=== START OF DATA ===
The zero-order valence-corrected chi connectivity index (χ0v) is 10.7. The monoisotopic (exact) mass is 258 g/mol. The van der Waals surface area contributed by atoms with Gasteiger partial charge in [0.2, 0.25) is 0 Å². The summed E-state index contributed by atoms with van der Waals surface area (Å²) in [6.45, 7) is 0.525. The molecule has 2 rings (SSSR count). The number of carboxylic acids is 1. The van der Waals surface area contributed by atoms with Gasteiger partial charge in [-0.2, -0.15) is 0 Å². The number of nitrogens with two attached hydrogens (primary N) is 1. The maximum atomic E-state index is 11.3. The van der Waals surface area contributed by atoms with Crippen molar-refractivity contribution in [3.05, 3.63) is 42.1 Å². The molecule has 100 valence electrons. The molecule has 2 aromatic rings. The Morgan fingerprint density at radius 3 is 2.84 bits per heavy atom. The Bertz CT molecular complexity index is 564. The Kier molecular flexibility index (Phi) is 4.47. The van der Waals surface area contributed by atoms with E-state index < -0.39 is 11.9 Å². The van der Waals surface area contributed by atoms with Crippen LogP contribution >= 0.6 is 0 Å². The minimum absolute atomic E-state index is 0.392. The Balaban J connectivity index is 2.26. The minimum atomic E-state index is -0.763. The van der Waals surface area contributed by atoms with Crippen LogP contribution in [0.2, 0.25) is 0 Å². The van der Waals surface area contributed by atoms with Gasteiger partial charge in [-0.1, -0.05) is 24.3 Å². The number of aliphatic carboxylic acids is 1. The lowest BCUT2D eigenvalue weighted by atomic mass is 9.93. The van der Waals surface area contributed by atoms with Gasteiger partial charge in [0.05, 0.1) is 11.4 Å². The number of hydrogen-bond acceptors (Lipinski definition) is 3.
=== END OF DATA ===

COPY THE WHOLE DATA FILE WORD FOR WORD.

The zero-order valence-corrected chi connectivity index (χ0v) is 10.7. The monoisotopic (exact) mass is 258 g/mol. The van der Waals surface area contributed by atoms with Gasteiger partial charge in [0.2, 0.25) is 0 Å². The summed E-state index contributed by atoms with van der Waals surface area (Å²) in [6.45, 7) is 0.525. The molecule has 2 rings (SSSR count). The number of carboxylic acids is 1. The van der Waals surface area contributed by atoms with Gasteiger partial charge in [-0.2, -0.15) is 0 Å². The number of nitrogens with two attached hydrogens (primary N) is 1. The maximum atomic E-state index is 11.3. The van der Waals surface area contributed by atoms with Crippen molar-refractivity contribution in [3.05, 3.63) is 42.1 Å². The molecule has 100 valence electrons. The molecule has 2 aromatic rings. The Morgan fingerprint density at radius 3 is 2.84 bits per heavy atom. The Bertz CT molecular complexity index is 564. The Kier molecular flexibility index (Phi) is 4.47. The van der Waals surface area contributed by atoms with E-state index < -0.39 is 11.9 Å². The van der Waals surface area contributed by atoms with Crippen LogP contribution >= 0.6 is 0 Å². The minimum absolute atomic E-state index is 0.392. The Balaban J connectivity index is 2.26. The minimum atomic E-state index is -0.763. The van der Waals surface area contributed by atoms with Crippen LogP contribution in [0.2, 0.25) is 0 Å². The van der Waals surface area contributed by atoms with Gasteiger partial charge in [-0.1, -0.05) is 24.3 Å². The number of aliphatic carboxylic acids is 1. The lowest BCUT2D eigenvalue weighted by atomic mass is 9.93. The van der Waals surface area contributed by atoms with Gasteiger partial charge in [0.05, 0.1) is 11.4 Å². The number of hydrogen-bond acceptors (Lipinski definition) is 3.